Situated on the north-east coast of Scotland, this beautiful city remains one the country's most historically rich areas.
From the mid 18th to the mid 20th century, the local granite was quarried and used in the building of much of the prominent architecture. Most of which can still be seen today. Tourmaline, a silicate mineral found in their granite and also in the sands of the shore, sparkles in the light.
The shimmering city was dubbed the Silver City with the Golden Sands. Once revered for quarrying and other local industry, especially textiles, shipbuilding, fishing and paper production, Aberdeen has endured many economic and political upheavals. With the discovery of all-precious oil in the North Sea in the 1970s, its charming old-world name was usurped by more prosaic references to their new treasure.
The earliest settlers are thought to have lived at the mouths of the rivers Dee and Don as early as 8,000 years ago. It is generally accepted that the city takes its name from the two rivers, where the Dee and the Don meet. Until the 14th century it remained divided into Old and New Aberdeen.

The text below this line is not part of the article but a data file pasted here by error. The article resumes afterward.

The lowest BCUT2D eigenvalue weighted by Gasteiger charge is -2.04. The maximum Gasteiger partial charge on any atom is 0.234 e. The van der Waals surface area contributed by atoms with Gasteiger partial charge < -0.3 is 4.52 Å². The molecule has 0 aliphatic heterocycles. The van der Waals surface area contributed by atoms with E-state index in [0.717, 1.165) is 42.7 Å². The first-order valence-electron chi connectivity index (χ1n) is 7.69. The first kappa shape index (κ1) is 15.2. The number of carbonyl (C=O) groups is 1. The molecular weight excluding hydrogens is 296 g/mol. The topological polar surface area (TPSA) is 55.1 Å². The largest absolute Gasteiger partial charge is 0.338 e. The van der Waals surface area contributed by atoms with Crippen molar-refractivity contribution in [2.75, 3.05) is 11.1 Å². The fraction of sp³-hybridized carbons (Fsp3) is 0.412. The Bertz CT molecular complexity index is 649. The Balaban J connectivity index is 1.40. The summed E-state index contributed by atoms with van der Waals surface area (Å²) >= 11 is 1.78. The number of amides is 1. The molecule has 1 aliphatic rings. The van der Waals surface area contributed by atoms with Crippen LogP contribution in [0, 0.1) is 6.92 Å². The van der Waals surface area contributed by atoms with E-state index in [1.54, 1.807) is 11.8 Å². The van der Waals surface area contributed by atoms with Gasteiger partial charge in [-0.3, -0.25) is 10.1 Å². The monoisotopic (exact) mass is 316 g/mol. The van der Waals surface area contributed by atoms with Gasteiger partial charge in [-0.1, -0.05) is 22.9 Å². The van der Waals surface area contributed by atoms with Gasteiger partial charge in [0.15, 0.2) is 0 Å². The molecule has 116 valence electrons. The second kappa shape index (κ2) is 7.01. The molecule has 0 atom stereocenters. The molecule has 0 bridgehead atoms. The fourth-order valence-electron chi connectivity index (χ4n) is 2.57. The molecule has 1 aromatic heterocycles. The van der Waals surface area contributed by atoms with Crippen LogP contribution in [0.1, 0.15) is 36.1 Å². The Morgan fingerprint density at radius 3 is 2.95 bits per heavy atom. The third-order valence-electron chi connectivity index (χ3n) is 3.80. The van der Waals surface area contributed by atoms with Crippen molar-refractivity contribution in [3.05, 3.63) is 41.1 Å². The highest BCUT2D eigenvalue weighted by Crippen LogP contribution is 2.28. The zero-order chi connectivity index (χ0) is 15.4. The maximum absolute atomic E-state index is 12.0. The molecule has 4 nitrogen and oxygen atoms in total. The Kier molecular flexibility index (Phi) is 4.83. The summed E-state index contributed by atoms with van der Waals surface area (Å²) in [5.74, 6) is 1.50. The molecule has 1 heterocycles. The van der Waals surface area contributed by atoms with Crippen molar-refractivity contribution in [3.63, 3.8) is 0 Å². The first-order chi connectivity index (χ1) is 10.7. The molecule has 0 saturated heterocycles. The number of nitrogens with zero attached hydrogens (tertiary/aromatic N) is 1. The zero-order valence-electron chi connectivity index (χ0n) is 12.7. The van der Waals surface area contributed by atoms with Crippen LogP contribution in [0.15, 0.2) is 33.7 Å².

Robert the Bruce famously laid siege to Aberdeen Castle. Scotland was then under England's rule, but The Bruce succeeded, destroying the castle and returning the city to its owners. Restaurants in Aberdeen are plentiful and generally of high quality so whether you want to while away a winter's eve in the warmth of a friendly gastropub, or your tastes fall to the contemporary or cultural, Aberdeen has a selection of restaurants and eateries for everyone. A long tradition of hearty fare lives comfortably aside the more cosmopolitan.
From delicious Greek food to mouth-watering Indian dishes, Italian and Chinese, to tangy Thai and speciality French cuisine. Every appetite is bound to be satisfied and the eye will not go wanting if you find yourself eating in one of the stylishly converted buildings or churches. Please select any of the features above to view further detail on the Aberdeen Restaurant of your choice.